It's always the shortest days of the year which seem the longest. When the sunlight packs up and leaves at four in the afternoon, I have to stop and remind myself that I am living in California and not in an Ingmar Bergman film. It confuses me. It makes me wonder where on earth the day went.
By the time Winter arrives, my temper is as short as the day is long and my mood is as dark as the night.
The fountain of creativity that seems to flow so freely in the Springtime freezes under a layer of ice so thick over The Holidays that it could bear the weight of Santa Claus himself, should he find the time to skate upon it. In November I think to myself, "I can't write, I can't cook. I can't do anything. It's all over." In January, I bubble and froth at the idea of writing again.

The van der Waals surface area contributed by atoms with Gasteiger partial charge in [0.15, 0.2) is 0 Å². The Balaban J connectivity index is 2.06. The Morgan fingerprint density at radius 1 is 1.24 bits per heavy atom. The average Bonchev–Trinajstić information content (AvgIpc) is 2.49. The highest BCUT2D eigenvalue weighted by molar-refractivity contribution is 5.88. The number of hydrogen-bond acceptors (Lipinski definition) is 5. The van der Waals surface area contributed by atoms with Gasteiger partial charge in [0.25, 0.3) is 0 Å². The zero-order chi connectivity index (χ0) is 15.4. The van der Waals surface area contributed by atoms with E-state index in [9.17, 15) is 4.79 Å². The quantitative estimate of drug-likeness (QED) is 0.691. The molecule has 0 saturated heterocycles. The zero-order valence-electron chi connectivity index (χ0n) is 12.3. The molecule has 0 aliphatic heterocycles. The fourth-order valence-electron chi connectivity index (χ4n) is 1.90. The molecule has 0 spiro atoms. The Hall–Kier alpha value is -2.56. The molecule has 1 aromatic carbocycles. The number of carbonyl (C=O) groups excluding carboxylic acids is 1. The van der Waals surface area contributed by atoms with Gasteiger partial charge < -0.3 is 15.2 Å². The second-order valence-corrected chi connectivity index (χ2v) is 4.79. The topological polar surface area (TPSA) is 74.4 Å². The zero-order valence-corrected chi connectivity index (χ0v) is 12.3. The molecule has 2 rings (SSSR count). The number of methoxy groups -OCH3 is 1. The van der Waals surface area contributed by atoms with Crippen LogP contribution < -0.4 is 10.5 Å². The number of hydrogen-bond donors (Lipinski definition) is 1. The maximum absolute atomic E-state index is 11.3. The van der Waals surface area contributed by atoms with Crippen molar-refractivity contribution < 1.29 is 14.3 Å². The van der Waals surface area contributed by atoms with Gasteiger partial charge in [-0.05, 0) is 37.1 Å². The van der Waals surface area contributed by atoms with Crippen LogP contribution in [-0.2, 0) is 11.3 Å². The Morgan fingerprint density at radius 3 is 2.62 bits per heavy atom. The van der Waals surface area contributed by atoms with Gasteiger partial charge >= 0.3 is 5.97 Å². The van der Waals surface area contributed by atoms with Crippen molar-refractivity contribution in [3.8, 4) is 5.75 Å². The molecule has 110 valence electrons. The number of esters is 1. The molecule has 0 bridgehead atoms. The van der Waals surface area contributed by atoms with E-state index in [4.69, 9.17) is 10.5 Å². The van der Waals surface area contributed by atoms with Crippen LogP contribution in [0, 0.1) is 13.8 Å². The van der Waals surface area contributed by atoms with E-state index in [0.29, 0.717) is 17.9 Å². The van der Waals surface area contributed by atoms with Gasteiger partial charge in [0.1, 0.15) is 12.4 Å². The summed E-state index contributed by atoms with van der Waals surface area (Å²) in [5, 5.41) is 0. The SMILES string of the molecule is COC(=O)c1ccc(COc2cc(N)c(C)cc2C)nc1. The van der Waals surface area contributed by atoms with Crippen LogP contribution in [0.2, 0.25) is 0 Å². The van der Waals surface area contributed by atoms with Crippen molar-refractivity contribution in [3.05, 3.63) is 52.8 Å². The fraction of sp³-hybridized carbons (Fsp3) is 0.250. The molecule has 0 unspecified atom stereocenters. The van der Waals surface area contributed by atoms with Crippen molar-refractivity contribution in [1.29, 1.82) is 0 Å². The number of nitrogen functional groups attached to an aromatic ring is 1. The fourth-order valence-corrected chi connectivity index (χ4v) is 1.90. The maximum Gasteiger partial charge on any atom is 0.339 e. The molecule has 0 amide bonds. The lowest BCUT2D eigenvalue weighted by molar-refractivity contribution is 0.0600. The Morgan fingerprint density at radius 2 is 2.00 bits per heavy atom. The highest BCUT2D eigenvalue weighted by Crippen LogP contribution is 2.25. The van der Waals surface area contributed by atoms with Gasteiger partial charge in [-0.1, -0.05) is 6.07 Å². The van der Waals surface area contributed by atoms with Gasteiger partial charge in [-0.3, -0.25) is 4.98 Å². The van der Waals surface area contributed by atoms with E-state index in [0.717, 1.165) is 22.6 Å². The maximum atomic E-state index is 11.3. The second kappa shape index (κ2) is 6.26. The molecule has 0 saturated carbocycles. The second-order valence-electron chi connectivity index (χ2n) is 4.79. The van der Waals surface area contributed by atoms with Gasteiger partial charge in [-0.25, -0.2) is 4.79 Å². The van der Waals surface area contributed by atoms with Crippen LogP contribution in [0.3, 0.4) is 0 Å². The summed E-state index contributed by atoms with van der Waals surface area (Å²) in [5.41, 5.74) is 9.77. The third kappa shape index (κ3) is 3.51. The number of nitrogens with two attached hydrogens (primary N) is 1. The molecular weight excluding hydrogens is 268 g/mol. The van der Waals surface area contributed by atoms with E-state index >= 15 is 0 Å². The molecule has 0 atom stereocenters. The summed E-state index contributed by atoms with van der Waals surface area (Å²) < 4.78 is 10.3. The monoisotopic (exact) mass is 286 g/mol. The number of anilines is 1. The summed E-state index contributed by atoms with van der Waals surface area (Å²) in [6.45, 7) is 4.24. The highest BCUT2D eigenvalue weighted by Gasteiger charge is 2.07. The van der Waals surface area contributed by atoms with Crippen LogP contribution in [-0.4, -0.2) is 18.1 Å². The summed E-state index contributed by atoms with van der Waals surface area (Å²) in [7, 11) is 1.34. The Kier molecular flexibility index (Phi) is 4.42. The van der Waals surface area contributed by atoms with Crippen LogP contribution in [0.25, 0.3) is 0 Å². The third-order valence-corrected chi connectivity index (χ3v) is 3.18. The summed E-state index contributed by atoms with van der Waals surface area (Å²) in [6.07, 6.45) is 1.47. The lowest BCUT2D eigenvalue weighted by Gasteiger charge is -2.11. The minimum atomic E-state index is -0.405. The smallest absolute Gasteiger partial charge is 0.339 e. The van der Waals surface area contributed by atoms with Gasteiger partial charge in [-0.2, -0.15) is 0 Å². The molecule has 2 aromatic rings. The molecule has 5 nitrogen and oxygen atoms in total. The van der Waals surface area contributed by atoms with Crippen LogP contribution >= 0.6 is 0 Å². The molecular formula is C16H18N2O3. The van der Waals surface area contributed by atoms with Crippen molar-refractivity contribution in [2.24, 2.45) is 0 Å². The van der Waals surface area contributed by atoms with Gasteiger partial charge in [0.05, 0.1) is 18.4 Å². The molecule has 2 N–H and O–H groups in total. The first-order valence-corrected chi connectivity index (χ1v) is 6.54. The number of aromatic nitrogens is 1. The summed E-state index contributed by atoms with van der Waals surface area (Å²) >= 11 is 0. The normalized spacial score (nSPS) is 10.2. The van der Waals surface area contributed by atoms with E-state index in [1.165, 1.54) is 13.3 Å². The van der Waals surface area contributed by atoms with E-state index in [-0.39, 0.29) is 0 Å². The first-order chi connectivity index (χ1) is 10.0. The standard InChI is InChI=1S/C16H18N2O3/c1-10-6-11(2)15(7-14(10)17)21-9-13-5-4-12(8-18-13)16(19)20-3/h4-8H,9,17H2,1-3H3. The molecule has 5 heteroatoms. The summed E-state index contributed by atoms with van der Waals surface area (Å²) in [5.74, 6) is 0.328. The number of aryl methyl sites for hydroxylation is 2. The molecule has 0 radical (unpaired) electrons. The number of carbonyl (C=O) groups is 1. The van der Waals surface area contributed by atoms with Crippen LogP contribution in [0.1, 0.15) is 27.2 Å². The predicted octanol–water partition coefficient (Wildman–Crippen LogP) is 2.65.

Every year it's the same thing. I could probably scribble the date in red ink on my calendar if I paid closer attention to the warning signs: insomnia, low energy, high fatalism, the desire to hide from the world until after St. Valentine's Day. February might be earmarked for Black History Month, but I always set aside November and December for Seasonal Depression Time. It's just what I do.
Or rather what I used to do. This is the first time that I've realized, "Oh, wait. This is a thing that happens. And it's a thing that happens not just to me, but to other people I know." I never looked at the pattern, never understood the cycle. In previous years, I've always sunk under its weight, but now that I know it's just "a thing that happens," I can make the best of it, rather than letting it get the best of me.